Brussels sprouts are one of those vegetables that remind us of our parents’ “forced feeding” during our childhood. The reason why they are not amongst the most popular vegetables is their sulfurous taste and odor which many do not find pleasant. But when cooked properly, they can be quite delicious even for the pickiest palate.
Botanically, Brussels sprouts belong to the cruciferous family group, along with kale, broccoli, collard greens, cabbage and other leafy greens. They resemble cabbage the most, but they are much smaller. They are round-shaped, green color, and are typically 1 – 1.5 inches in diameter. Brussels sprouts have long been popular in Brussels, Belgium, and they may have obtained their name from there, as their origin is still not exactly established.
Regardless of their unknown origin and their bad reputation, Brussels sprouts have made to the top of the healthy-foods list due to their numerous health benefits.
Brussels sprouts are high in crucial vitamins, minerals, electrolytes and phytonutrients. For food to be highly valued, it must contain high amount of nutrients, but small amount of calories.
Brussels sprouts contain a lot of vitamin C, which is essential for normal growth and development. It helps to keep the immune system strong and to maintain the health of your skin, teeth and gums. Vitamin C is also known to protect your cells from oxidative damage.
Brussels sprouts also provide large quantities of fiber, vitamin K, vitamin A, folic acid, niacin, pantothenic acid, pyridoxine, riboflavin, thiamin, sodium, potassium, calcium, copper, iron, magnesium, manganese, phosphorus, selenium, zinc, carotene-α, carotene-ß, crypto-xanthin-ß, lutein-zeaxanthin and so on. Furthermore, they are also rich in protein, which is highly unexpected for a green vegetable.
Succinctly put, only one serving of Brussels sprouts (half a cup or 88 milligrams approximately) provides us with 20 different vitamins, including meeting our daily needs of vitamin C and K. Also, due to their low calorie content (about 38 calories per serving) and richness in fiber, they instantly diminish the feeling of hunger and make you feel full.
Health benefits and disease fighting
Excellent cancer-fighting properties – Brussels sprouts have great antioxidant properties as they are rich in glucosinolates, according to Linus Pauling Institute. These compounds belong to a group of phytochemicals called isothiocyanates, which are proven to stimulate a programmed cell death in cancerous cells and also help eliminate potential carcinogens from the body.
Researchers also recommend steaming or stir-frying Brussels sprouts so that they retain their cancer-fighting properties, as boiling sprouts, and other vegetables that belong to the cruciferous group, for only 9 – 15 minutes decreases their glucosinolate content by 18 – 59 %.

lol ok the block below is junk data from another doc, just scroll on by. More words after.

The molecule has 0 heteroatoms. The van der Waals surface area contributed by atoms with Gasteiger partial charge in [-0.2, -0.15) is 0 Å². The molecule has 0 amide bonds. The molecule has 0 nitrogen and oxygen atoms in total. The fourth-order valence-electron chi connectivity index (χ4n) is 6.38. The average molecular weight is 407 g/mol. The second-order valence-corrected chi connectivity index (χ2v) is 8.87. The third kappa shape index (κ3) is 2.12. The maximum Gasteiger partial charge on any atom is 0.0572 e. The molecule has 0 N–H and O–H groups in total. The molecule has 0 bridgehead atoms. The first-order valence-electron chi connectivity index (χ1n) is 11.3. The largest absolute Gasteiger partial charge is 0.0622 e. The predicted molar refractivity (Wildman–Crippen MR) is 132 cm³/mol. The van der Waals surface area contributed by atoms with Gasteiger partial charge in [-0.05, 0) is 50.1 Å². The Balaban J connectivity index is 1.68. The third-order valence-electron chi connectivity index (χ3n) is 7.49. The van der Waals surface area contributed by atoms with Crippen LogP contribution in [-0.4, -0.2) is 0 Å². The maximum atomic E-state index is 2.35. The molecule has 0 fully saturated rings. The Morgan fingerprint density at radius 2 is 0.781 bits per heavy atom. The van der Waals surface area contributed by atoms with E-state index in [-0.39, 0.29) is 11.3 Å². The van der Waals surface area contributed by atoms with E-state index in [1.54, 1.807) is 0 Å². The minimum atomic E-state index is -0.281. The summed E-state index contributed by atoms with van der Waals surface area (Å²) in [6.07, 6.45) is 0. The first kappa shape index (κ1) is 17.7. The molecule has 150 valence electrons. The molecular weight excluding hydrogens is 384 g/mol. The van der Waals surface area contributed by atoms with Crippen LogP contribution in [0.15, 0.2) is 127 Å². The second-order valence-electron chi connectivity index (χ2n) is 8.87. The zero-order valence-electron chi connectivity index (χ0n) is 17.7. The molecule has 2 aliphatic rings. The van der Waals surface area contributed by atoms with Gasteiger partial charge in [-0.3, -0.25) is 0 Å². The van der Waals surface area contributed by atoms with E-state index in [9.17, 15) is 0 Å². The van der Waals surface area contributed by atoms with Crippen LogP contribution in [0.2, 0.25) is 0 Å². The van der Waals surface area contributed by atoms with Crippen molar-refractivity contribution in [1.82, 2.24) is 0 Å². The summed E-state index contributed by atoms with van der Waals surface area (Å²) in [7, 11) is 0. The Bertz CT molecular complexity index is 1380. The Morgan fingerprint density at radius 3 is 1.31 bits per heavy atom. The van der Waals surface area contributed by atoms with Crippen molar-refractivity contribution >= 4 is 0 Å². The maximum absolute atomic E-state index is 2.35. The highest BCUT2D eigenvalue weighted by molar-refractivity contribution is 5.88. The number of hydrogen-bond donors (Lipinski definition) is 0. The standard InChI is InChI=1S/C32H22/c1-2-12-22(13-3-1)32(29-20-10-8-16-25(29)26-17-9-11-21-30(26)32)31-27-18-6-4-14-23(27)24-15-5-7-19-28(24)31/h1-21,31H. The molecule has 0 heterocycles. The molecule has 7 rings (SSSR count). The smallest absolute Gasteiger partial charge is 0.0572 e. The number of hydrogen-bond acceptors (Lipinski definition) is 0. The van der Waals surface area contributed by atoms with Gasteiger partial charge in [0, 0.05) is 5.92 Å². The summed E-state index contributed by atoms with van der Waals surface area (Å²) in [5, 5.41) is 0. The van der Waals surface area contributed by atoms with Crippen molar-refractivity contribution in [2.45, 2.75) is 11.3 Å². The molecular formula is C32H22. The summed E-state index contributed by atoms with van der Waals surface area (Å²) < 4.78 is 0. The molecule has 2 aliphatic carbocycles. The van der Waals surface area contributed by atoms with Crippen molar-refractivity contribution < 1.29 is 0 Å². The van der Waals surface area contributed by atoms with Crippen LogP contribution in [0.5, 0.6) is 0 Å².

Good for weight loss – Sprouts are widely used in weight reduction programs, since 100 grams of this vegetable contain 3.38 g protein, 3.80 g dietary fiber, zero cholesterol and only 45 calories.
Good for the eye-sight – Sprouts contain an important carotenoid called zea – xanthin which is selectively absorbed into the eye retina, where it is believed to provide antioxidant and protective functions, light-filtering the UV rays. It also helps prevent age-related retina damage.
Good for the skin – In addition, Brussels sprouts are good for maintaining healthy mucus membranes and skin, thanks to vitamin A. This vitamin has also proved essential in protection against lung and oral cavity cancers.
Bone health – This benefit is due to the large quantities of vitamin K contained in this vegetable. Vitamin K promotes osteotrophic activity (bone formation and strengthening). This vitamin is also essential for prevention or delay of the onset of Alzheimer’s disease.
Brussels sprouts help in other conditions as well, such as vitamin A deficiency, iron-deficiency, anemia, diabetes type 2, cardiovascular diseases, colon and prostate cancers and so on.
How to grow them
The seeds are planted directly into soil in autumn. Be sure to plant them deep, so the stems do not become overburdened and scraggly. Their growing period before harvesting is from 75 – 90 days, and they grow from the bottom up, so pick the sprouts nearer to the soil first.
How to cook them
First wash them thoroughly to remove any dirt or insect eggs. Sprouts should generally be blanched in boiling water for 5 minutes, cooled and then added to the dish. You can try stir-frying them or baking them, then adding some lemon, olive oil, or some other of your favorite ingredients, thus making a delicious salad. Or just sauté them with some onions and use them as topping for grilled steak or pork chops.
I hope your mouth has started watering by now, so that in your next meal you will include these delicious nutritious veggies. Give them a try; your body will be grateful.
Oregon State University-http://lpi.oregonstate.edu/infocenter/phytochemicals/isothio/